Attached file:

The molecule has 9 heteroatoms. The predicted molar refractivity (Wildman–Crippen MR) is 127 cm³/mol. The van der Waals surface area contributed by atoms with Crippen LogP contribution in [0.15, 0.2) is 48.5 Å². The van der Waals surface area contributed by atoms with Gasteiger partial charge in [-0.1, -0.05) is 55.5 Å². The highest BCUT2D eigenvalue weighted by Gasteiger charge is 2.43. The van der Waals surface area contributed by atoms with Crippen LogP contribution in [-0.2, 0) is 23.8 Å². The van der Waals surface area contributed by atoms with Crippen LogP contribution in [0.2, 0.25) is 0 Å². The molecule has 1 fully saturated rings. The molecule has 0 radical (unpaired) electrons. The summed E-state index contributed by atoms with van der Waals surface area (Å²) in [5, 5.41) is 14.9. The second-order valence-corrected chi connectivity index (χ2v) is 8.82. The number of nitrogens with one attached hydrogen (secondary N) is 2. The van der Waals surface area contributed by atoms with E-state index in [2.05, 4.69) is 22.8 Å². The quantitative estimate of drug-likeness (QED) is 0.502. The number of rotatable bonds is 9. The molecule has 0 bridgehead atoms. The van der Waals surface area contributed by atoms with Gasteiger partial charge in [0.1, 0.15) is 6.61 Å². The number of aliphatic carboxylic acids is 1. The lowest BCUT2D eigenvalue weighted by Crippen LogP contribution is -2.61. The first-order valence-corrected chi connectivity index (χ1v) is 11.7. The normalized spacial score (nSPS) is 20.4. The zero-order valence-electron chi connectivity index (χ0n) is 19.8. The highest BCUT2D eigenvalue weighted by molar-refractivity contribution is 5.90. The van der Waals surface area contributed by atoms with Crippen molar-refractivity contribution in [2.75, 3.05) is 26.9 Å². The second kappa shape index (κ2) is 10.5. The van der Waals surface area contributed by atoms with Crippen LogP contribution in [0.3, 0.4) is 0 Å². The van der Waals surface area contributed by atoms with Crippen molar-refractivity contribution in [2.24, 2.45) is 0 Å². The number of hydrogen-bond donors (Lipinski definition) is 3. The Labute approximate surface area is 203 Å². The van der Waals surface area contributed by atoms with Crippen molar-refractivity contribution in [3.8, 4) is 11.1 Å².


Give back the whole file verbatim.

The molecule has 9 heteroatoms. The predicted molar refractivity (Wildman–Crippen MR) is 127 cm³/mol. The van der Waals surface area contributed by atoms with Crippen LogP contribution in [0.15, 0.2) is 48.5 Å². The van der Waals surface area contributed by atoms with Gasteiger partial charge in [-0.1, -0.05) is 55.5 Å². The highest BCUT2D eigenvalue weighted by Gasteiger charge is 2.43. The van der Waals surface area contributed by atoms with Crippen LogP contribution in [-0.2, 0) is 23.8 Å². The van der Waals surface area contributed by atoms with Crippen LogP contribution in [0.2, 0.25) is 0 Å². The molecule has 1 fully saturated rings. The molecule has 0 radical (unpaired) electrons. The summed E-state index contributed by atoms with van der Waals surface area (Å²) in [5, 5.41) is 14.9. The second-order valence-corrected chi connectivity index (χ2v) is 8.82. The number of nitrogens with one attached hydrogen (secondary N) is 2. The van der Waals surface area contributed by atoms with E-state index in [2.05, 4.69) is 22.8 Å². The quantitative estimate of drug-likeness (QED) is 0.502. The number of rotatable bonds is 9. The molecule has 0 bridgehead atoms. The van der Waals surface area contributed by atoms with Gasteiger partial charge in [0.1, 0.15) is 6.61 Å². The number of aliphatic carboxylic acids is 1. The lowest BCUT2D eigenvalue weighted by Crippen LogP contribution is -2.61. The first-order valence-corrected chi connectivity index (χ1v) is 11.7. The normalized spacial score (nSPS) is 20.4. The zero-order valence-electron chi connectivity index (χ0n) is 19.8. The highest BCUT2D eigenvalue weighted by molar-refractivity contribution is 5.90. The van der Waals surface area contributed by atoms with Crippen molar-refractivity contribution in [2.75, 3.05) is 26.9 Å². The second kappa shape index (κ2) is 10.5. The van der Waals surface area contributed by atoms with Crippen LogP contribution in [0.3, 0.4) is 0 Å². The van der Waals surface area contributed by atoms with Crippen molar-refractivity contribution in [2.24, 2.45) is 0 Å². The number of hydrogen-bond donors (Lipinski definition) is 3. The Labute approximate surface area is 203 Å². The van der Waals surface area contributed by atoms with Crippen molar-refractivity contribution in [3.8, 4) is 11.1 Å².